Rotary's Big Push to end Polio
October 24 is World Polio Day. Since 1985, when Rotary launched its PolioPlus program, more than one million Rotary club members worldwide have donated their time and private resources to end polio. Every year, Rotary members work side-by-side with health workers to vaccinate children in polio-affected countries. Every dollar Rotary commits to polio eradication is matched two-to-one by the Bill & Melinda Gates Foundation up to US$35 million a year through 2018.
The Global Polio initiative is the most successful public-private health partnership in history.
Rotary and its partners in the Global Polio Initiative (GPEI) - the World Health Organization, the U.S. Centers for Disease Control and Prevention, UNICEF, and the Bill & Melinda Gates Foundation, have trained millions of health workers, and have built a network of 145 laboratories around the world that can identify the disease.
Polio is a paralyzing and potentially fatal disease. The virus invades the nervous system and can cause total paralysis in a matter of hours. Though it can strike at any age, mainly children under five are affected.
Rotary has gotten this far through persistence
When Rotary started the campaign to end polio in 1985, more than 350,000 children were paralyzed every year by this deadly virus, according to  Michael K. McGovern, Chair of Rotary's International PolioPlus Committee. Since then, Rotary has contributed more than US$1.5 billion and countless volunteer hours to immunize more than 2.5 billion children in 122 countries. In addition, Rotary's advocacy efforts have played a role in decisions by donor governments to contribute more than US$7.2 billion to the effort. 
US$1.5 billion more needed to finish the job
Though as of early June of this year, there were only 16 cases of wild poliovirus in the world, and polio is endemic only in Afghanistan and Pakistan,  the reality is that no place on earth is safe from polio until the world is certified  polio-free. Immunization campaigns must continue in 15-20 other high-risk countries. These large-scale vaccinations are an enormous undertaking, and the distribution of the vaccine is very costly.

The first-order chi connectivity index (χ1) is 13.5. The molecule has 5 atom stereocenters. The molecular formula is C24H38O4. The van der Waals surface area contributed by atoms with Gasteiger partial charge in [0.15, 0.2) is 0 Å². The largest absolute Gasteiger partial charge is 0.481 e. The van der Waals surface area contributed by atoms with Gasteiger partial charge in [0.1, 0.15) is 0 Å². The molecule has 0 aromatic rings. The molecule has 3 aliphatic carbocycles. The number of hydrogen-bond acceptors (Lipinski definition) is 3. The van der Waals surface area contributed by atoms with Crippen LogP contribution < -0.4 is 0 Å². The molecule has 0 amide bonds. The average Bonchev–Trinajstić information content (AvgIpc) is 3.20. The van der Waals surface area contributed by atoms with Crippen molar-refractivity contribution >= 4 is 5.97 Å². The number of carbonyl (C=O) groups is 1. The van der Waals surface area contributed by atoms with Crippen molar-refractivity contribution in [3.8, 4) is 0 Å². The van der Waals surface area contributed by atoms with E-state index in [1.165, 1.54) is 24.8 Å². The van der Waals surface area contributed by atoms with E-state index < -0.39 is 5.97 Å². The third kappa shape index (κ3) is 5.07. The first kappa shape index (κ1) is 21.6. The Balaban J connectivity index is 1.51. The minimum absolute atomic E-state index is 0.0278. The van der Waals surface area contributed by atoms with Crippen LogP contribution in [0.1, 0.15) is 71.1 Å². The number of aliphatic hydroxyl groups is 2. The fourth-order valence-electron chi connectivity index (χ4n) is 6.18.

The last time a child was affected in Europe was only last year, in 2015, when two Ukrainian children were diagnosed with paralytic polio. Many more were likely infected but did not show symptoms, given the way the disease manifests itself.
So we are not there yet, even though less than 75 polio cases were confirmed worldwide in 2015, a reduction of more than 99.9 percent since the 1980's when the world saw about 1,000 cases per day. Where vaccination coverage is low, it can re-infect populations. even in countries that have been certified polio-free.
The polio cases represented by the remaining one percent are the most difficult to prevent, due to factors such as geographical isolation, poor public infrastructure, armed conflict and cultural barriers. Hundreds of millions of children still need to be vaccinated every year.
Then once the last case of polio is recorded, it will take another three years to ensure that this was the final one. A huge amount of work will remain, at a price tag of US$1.5 billion. All the programs will still continue and will need funding. Ongoing environmental surveillance to prevent accidental reintroduction, and keeping the lab network - the most highly sophisticated infectious disease prevention network in the world - operational is complicated and costly.
Contributions to help eradicate polio can be made at